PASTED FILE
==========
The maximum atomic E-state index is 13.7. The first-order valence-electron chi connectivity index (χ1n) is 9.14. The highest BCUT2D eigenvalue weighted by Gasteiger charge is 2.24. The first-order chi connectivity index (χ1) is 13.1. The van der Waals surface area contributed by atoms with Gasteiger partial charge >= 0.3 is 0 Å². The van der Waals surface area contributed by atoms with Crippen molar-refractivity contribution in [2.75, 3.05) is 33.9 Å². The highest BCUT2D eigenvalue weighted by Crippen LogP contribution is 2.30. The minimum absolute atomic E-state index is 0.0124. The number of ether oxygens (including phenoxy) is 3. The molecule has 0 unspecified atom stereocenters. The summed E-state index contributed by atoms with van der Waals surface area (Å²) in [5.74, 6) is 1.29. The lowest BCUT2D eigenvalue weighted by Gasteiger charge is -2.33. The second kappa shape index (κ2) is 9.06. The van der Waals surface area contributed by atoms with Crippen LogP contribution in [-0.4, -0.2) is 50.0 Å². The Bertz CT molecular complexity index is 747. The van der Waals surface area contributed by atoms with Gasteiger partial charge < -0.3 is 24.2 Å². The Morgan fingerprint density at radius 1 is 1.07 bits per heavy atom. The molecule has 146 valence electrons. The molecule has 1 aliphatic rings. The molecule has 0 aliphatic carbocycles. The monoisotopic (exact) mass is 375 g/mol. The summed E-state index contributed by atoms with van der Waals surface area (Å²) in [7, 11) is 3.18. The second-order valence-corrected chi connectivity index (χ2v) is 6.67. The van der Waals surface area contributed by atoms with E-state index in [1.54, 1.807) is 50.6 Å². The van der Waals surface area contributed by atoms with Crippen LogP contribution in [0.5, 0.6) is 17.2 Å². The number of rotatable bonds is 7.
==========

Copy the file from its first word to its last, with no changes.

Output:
The maximum atomic E-state index is 13.7. The first-order valence-electron chi connectivity index (χ1n) is 9.14. The highest BCUT2D eigenvalue weighted by Gasteiger charge is 2.24. The first-order chi connectivity index (χ1) is 13.1. The van der Waals surface area contributed by atoms with Gasteiger partial charge >= 0.3 is 0 Å². The van der Waals surface area contributed by atoms with Crippen molar-refractivity contribution in [2.75, 3.05) is 33.9 Å². The highest BCUT2D eigenvalue weighted by Crippen LogP contribution is 2.30. The minimum absolute atomic E-state index is 0.0124. The number of ether oxygens (including phenoxy) is 3. The molecule has 0 unspecified atom stereocenters. The summed E-state index contributed by atoms with van der Waals surface area (Å²) in [5.74, 6) is 1.29. The lowest BCUT2D eigenvalue weighted by Gasteiger charge is -2.33. The second kappa shape index (κ2) is 9.06. The van der Waals surface area contributed by atoms with Crippen LogP contribution in [-0.4, -0.2) is 50.0 Å². The Bertz CT molecular complexity index is 747. The van der Waals surface area contributed by atoms with Gasteiger partial charge < -0.3 is 24.2 Å². The Morgan fingerprint density at radius 1 is 1.07 bits per heavy atom. The molecule has 146 valence electrons. The molecule has 1 aliphatic rings. The molecule has 0 aliphatic carbocycles. The monoisotopic (exact) mass is 375 g/mol. The summed E-state index contributed by atoms with van der Waals surface area (Å²) in [7, 11) is 3.18. The second-order valence-corrected chi connectivity index (χ2v) is 6.67. The van der Waals surface area contributed by atoms with E-state index in [1.54, 1.807) is 50.6 Å². The van der Waals surface area contributed by atoms with Crippen LogP contribution in [0.5, 0.6) is 17.2 Å². The number of rotatable bonds is 7.